UCL Engineering Exchange


Co-designing a community garden

Residents and water scientists are co-designing a community garden for the roof of Kipling Estate in Bermondsey

An artist's depiction of how the planned community roof garden at Kipling Estate, Bermondey might look when completed

17 May 2019

The problem

Built in 1965, Kipling Estate has a large concrete play space sited on top of the estate’s garages. Residents have looked out at the concrete and imagined a green space, perhaps somewhere ornamental for residents to enjoy, or some beds for children to grow things in.  

Our solution

Greening inner city London delivers on sustainability targets (see EngEx project 'Green Infrastructure in London'). In particular it can be a way to think creatively about how we manage water. Flower beds and rainwater tanks can delay stormwater from entering the sewer during heavy rain. This could mean less sewage overflowing into the Thames. Using rainwater rather than tap water to keep gardens growing also means less strain on our drinking water supplies.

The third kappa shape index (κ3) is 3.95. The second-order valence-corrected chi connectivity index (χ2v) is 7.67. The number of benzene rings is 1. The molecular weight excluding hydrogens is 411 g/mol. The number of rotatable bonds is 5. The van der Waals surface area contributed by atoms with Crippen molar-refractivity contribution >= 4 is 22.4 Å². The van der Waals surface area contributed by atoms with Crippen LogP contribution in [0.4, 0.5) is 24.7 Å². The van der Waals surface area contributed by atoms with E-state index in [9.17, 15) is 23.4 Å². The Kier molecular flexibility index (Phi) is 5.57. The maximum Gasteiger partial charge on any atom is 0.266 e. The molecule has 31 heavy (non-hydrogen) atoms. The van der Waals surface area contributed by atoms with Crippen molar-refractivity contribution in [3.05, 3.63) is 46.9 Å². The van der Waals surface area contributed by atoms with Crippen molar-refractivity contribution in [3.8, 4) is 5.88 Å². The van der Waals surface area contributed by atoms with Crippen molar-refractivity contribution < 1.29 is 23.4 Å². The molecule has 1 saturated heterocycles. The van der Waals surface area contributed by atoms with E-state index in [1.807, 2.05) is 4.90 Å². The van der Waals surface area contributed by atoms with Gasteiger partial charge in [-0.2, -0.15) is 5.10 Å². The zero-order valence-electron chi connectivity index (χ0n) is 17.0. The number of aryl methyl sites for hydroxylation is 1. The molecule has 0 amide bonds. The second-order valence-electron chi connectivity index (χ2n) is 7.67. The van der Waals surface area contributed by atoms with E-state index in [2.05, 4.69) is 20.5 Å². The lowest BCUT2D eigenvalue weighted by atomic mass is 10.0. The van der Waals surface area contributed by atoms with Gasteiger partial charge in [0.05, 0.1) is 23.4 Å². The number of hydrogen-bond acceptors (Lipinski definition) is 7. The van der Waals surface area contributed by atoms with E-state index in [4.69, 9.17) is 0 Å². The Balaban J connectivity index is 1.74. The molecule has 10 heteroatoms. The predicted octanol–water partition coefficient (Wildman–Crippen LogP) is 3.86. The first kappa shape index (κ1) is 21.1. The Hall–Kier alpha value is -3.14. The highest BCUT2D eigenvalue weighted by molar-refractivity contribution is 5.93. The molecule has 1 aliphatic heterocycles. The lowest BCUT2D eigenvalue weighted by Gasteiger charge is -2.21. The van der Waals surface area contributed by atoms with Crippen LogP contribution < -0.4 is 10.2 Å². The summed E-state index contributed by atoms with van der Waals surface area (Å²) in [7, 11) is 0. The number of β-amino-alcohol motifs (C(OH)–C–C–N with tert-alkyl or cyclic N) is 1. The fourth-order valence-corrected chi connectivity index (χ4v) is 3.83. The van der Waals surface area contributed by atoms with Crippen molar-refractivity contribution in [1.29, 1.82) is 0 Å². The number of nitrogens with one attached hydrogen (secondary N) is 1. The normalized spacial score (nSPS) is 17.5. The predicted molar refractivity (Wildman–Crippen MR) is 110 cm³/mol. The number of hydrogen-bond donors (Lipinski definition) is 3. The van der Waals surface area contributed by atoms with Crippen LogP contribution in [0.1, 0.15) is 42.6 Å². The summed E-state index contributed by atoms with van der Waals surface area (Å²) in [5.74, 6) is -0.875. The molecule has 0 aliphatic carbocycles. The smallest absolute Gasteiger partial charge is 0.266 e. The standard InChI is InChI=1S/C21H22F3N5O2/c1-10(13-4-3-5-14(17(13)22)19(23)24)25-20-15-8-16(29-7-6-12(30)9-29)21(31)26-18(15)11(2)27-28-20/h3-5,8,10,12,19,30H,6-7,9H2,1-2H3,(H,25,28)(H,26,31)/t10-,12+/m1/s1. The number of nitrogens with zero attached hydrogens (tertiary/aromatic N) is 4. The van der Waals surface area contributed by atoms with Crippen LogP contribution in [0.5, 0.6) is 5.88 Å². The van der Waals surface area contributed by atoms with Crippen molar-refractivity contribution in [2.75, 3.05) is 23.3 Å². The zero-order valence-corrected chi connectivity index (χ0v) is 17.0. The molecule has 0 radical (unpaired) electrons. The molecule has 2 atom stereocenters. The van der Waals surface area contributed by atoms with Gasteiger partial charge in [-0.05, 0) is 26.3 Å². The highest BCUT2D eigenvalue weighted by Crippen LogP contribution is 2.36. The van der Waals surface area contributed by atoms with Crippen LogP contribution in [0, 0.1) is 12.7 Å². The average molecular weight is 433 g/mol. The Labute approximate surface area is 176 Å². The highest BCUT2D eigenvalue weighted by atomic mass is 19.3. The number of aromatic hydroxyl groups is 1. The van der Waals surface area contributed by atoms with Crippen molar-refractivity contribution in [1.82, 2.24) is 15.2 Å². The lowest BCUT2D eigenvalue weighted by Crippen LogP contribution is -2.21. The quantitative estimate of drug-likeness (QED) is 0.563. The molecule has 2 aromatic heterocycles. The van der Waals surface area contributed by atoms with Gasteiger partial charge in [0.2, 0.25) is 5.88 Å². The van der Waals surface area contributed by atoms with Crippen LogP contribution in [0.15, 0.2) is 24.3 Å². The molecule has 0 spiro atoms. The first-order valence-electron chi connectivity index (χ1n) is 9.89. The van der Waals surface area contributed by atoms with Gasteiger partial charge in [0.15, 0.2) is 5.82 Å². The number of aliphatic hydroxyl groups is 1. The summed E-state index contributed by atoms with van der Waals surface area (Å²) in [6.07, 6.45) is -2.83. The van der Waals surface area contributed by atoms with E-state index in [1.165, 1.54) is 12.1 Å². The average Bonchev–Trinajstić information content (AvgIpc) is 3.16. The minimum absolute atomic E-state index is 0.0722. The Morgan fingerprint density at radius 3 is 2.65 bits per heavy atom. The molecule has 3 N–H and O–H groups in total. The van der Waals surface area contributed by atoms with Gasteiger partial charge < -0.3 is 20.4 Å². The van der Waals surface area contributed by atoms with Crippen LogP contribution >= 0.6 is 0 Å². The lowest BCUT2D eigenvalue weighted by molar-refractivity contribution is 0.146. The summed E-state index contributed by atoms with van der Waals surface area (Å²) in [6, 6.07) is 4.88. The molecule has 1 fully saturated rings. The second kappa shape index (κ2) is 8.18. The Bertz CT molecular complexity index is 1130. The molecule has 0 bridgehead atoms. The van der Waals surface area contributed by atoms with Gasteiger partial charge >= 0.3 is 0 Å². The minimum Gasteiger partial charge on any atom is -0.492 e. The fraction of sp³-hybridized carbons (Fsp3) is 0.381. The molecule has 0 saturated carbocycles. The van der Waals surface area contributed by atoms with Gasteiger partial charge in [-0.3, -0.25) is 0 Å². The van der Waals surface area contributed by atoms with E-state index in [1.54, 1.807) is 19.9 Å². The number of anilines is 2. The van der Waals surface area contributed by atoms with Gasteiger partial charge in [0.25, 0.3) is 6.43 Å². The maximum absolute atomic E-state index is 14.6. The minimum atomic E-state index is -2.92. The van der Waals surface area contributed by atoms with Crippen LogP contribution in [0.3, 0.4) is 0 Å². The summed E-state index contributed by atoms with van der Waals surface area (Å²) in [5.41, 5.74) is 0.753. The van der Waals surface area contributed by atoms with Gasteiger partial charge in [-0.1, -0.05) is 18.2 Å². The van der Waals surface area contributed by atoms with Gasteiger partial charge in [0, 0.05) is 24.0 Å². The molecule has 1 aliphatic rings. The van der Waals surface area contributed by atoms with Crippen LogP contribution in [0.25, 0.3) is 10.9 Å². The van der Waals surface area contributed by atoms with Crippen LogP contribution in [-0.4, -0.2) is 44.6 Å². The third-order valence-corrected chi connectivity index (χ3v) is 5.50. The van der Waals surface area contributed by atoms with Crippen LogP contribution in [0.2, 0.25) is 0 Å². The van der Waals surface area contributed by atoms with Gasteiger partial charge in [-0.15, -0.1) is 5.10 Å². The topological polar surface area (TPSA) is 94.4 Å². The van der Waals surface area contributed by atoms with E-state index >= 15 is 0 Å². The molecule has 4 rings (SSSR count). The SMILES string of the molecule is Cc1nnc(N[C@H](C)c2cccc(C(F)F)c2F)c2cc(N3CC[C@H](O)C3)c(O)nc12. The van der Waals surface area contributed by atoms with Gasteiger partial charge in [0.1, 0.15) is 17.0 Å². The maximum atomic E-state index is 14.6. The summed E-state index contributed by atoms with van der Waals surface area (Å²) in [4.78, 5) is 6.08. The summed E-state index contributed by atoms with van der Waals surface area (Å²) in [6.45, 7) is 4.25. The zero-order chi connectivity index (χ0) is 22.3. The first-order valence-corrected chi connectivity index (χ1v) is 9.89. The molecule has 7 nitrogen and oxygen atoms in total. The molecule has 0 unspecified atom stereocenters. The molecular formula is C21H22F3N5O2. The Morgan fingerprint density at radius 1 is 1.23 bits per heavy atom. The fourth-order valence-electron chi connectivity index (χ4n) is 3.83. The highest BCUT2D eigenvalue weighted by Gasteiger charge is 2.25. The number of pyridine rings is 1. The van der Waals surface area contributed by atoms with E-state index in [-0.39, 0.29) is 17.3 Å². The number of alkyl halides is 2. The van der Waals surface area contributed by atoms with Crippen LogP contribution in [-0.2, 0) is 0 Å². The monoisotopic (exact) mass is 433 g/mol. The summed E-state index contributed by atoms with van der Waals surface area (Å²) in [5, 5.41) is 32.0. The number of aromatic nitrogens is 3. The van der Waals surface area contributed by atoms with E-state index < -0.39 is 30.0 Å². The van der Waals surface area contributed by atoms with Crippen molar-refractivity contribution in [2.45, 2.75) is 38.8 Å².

Designing a garden that can meet residents’ aspirations, deliver on sustainability targets and be easy to develop and manage is complex. Residents from Kipling Estate will work with researchers from Imperial College and University College London to co-design a garden that meets their needs while also delivering additional benefits for local water management. 

The team will run 3 workshops in the estate between March – September 2019. The workshops will be open to all residents. Each workshop will have a series of activities that enable residents to collectively explore what they would like in the space and what environmental benefits could be produced. Residents will carry out an ‘infrastructure safari’, mapping where water goes and how it could be diverted to enable a garden. They’ll make short films depicting their ideas for the space. They’ll use specially designing apps to calculate growing possibilities and water impacts for their designs. Together with researchers they will produce a fully developed brief for a community garden and be supported in obtaining funding to implement it.  

The project is part of the NERC-funded Community Water Management for a Liveable London (CAMELLIA), an interdisciplinary, collaborative research project with multiple stakeholders that aims to explore and encourage sustainable water and environmental approaches to new housing in London. 

It is supported by the Kipling Estate Tenants and Residents’ Association, and by Leathermarket JMB, who manage Kipling Estate.